Strong T-cell response is good news for battle against Covid variants

US study likely to alleviate some concerns about new strains outsmarting vaccines

The study identified that T-cell responses in patients who had been vaccinated or previously infected were just as robust when faced with new variants of Covid-19 © Hollie Adams/Getty Images

Covid-19 variants may be less dangerous to vaccinated people and recovered patients than previously thought, according to researchers who found that the human body produces a strong cellular immune response to some of the most worrying new strains.

The US study, conducted by researchers at the La Jolla Institute for Immunology and the University of California, identified that T-cell responses in patients who had been vaccinated or previously infected were just as robust when faced with new variants of Covid-19 — including those first identified in Kent, Brazil, South Africa and California.

T-cells, which can “remember” past infections and kill pathogens if they reappear, are thought to have a big influence on how long people remain resistant to infection and disease. They come in several different types, including killer T-cells, helper T-cells and memory T-cells. B-cells, another essential type of white blood cell, produce antibodies.

The findings are likely to alleviate some of the concerns about new strains outsmarting the existing crop of vaccines.

“The data provide some positive news in light of justified concern over the impact of Sars-Cov-2 variants of concern on efforts to control and eliminate the present pandemic,” the paper concluded. “While it is not anticipated that circulating memory T cells would be effective in preventing Sars-Cov-2 infection, it is plausible that they can reduce Covid-19 severity,” it said.

The study, which has not yet been peer-reviewed, found that new variants had a “marginal impact” on both helper and killer T-cell responses when they were compared against the original Wuhan strain. The strains were tested against one another in the blood serum of people who had previously been infected, and people who had received the Moderna and BioNTech/Pfizer vaccine.

The research comes after worrying data emerged from Brazil where the P. 1 variant, which has since spread to more than 25 countries, was found this week to provoke a less effective antibody response among vaccinated and recovered people than earlier versions of the virus.

In the Brazilian study, released on Tuesday, researchers tested blood plasma of 20 people who had previously been infected with Covid-19 and eight people who had received the CoronaVac vaccine, developed by China’s Sinovac, against the P. 1 variant.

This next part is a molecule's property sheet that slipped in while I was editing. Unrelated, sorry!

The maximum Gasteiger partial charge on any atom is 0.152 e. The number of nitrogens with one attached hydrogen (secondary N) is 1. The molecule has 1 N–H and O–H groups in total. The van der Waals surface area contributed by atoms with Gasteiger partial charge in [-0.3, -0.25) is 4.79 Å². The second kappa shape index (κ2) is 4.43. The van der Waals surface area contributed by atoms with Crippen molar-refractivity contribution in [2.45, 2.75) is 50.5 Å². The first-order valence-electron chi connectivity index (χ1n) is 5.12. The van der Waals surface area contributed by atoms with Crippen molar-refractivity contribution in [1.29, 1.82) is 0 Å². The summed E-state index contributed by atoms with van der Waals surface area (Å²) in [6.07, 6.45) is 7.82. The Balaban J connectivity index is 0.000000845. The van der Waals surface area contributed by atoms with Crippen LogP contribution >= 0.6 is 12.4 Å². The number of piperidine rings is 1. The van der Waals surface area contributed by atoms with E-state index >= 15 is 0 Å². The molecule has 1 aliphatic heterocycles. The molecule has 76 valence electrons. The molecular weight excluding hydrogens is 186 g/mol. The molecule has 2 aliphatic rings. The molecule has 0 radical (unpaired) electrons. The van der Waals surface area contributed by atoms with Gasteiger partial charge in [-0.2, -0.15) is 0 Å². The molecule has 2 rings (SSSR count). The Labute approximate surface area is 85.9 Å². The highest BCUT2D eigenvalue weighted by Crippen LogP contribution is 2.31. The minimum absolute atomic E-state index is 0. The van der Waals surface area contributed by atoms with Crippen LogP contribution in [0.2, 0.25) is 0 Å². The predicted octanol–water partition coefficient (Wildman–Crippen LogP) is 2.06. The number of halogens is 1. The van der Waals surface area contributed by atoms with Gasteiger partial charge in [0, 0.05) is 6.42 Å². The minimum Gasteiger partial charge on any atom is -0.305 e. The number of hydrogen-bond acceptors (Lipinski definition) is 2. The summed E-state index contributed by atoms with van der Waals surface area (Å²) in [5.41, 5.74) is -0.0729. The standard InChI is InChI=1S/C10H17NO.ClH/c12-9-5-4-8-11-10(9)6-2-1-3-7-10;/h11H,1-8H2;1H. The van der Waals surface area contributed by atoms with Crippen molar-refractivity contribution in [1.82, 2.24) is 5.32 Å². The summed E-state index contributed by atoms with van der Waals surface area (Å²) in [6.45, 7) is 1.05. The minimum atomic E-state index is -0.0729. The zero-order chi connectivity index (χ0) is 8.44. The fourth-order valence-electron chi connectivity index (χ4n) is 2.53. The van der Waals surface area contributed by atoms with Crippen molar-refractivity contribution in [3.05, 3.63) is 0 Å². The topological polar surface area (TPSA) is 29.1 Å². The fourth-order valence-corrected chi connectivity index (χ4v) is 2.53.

The team from the University of São Paulo and Campinas university found the P. 1 variant generated a six-fold decrease in antibodies compared with the variant that was circulating before it emerged late last year. The influenza vaccine was normally tweaked once it was found that a new variant in circulation reduced the level of antibodies produced by four times or more, the researchers said.

The study, which has also not yet been peer-reviewed, found that antibodies struggled to bind to P. 1’s all-important spike protein, which it uses to enter human cells. The variant has more than 17 mutations, which alter its genetic sequence from the virus originally identified in Wuhan, including three concerning changes to the spike protein.

Jeffrey Barrett, director of the Sars-Cov-2 genomics initiative at the Wellcome Sanger Institute, said the study showed there was “some cause for concern about vaccines protecting less well against P. 1”. But he also stressed that the function of T-cells should not be overlooked.

The emergence of the P. 1 variant in the Brazilian city of Manaus was linked to a surge of cases earlier this year that overwhelmed the municipality’s health service. It quickly became the dominant strain of Covid-19 in the city and is now present in at least 17 out of 26 states in Brazil.

Like variants of coronavirus originating in the UK and South Africa, it has been found to be more transmissible than the strains circulating in early 2020.

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